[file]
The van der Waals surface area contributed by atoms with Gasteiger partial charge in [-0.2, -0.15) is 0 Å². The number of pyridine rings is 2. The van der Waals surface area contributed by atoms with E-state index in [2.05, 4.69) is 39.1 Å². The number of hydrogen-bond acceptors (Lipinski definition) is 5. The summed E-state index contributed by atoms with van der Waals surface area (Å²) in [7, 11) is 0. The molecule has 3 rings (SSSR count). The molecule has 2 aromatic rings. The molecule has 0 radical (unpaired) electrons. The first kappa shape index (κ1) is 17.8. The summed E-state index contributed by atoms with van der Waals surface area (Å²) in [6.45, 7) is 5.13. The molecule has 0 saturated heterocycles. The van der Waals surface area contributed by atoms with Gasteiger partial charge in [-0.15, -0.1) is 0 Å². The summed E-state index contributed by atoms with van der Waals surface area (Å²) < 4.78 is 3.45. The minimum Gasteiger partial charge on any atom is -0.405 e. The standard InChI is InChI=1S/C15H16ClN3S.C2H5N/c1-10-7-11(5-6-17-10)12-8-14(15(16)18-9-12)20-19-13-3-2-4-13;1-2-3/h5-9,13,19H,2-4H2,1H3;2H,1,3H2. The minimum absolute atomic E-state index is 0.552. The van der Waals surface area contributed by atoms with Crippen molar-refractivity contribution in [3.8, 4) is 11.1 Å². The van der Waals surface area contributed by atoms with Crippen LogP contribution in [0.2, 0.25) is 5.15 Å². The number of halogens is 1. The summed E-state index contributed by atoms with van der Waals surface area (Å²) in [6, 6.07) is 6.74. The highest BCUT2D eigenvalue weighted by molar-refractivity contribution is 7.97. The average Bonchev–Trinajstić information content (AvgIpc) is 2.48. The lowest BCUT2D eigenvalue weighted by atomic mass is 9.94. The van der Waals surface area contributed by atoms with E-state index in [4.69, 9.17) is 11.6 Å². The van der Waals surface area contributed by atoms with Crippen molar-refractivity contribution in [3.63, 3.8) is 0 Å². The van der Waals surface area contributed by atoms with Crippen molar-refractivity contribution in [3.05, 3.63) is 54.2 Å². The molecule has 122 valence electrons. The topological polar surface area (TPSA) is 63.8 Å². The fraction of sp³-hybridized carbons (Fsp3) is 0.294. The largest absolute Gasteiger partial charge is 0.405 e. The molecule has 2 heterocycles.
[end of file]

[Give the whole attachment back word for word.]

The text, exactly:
The van der Waals surface area contributed by atoms with Gasteiger partial charge in [-0.2, -0.15) is 0 Å². The number of pyridine rings is 2. The van der Waals surface area contributed by atoms with E-state index in [2.05, 4.69) is 39.1 Å². The number of hydrogen-bond acceptors (Lipinski definition) is 5. The summed E-state index contributed by atoms with van der Waals surface area (Å²) in [7, 11) is 0. The molecule has 3 rings (SSSR count). The molecule has 2 aromatic rings. The molecule has 0 radical (unpaired) electrons. The first kappa shape index (κ1) is 17.8. The summed E-state index contributed by atoms with van der Waals surface area (Å²) in [6.45, 7) is 5.13. The molecule has 0 saturated heterocycles. The van der Waals surface area contributed by atoms with Gasteiger partial charge in [-0.15, -0.1) is 0 Å². The summed E-state index contributed by atoms with van der Waals surface area (Å²) < 4.78 is 3.45. The minimum Gasteiger partial charge on any atom is -0.405 e. The standard InChI is InChI=1S/C15H16ClN3S.C2H5N/c1-10-7-11(5-6-17-10)12-8-14(15(16)18-9-12)20-19-13-3-2-4-13;1-2-3/h5-9,13,19H,2-4H2,1H3;2H,1,3H2. The minimum absolute atomic E-state index is 0.552. The van der Waals surface area contributed by atoms with Crippen molar-refractivity contribution in [3.8, 4) is 11.1 Å². The van der Waals surface area contributed by atoms with Crippen LogP contribution in [0.2, 0.25) is 5.15 Å². The number of halogens is 1. The summed E-state index contributed by atoms with van der Waals surface area (Å²) in [6, 6.07) is 6.74. The highest BCUT2D eigenvalue weighted by molar-refractivity contribution is 7.97. The average Bonchev–Trinajstić information content (AvgIpc) is 2.48. The lowest BCUT2D eigenvalue weighted by atomic mass is 9.94. The van der Waals surface area contributed by atoms with E-state index in [4.69, 9.17) is 11.6 Å². The van der Waals surface area contributed by atoms with Crippen molar-refractivity contribution in [3.63, 3.8) is 0 Å². The van der Waals surface area contributed by atoms with Crippen molar-refractivity contribution in [3.05, 3.63) is 54.2 Å². The molecule has 122 valence electrons. The topological polar surface area (TPSA) is 63.8 Å². The fraction of sp³-hybridized carbons (Fsp3) is 0.294. The largest absolute Gasteiger partial charge is 0.405 e. The molecule has 2 heterocycles.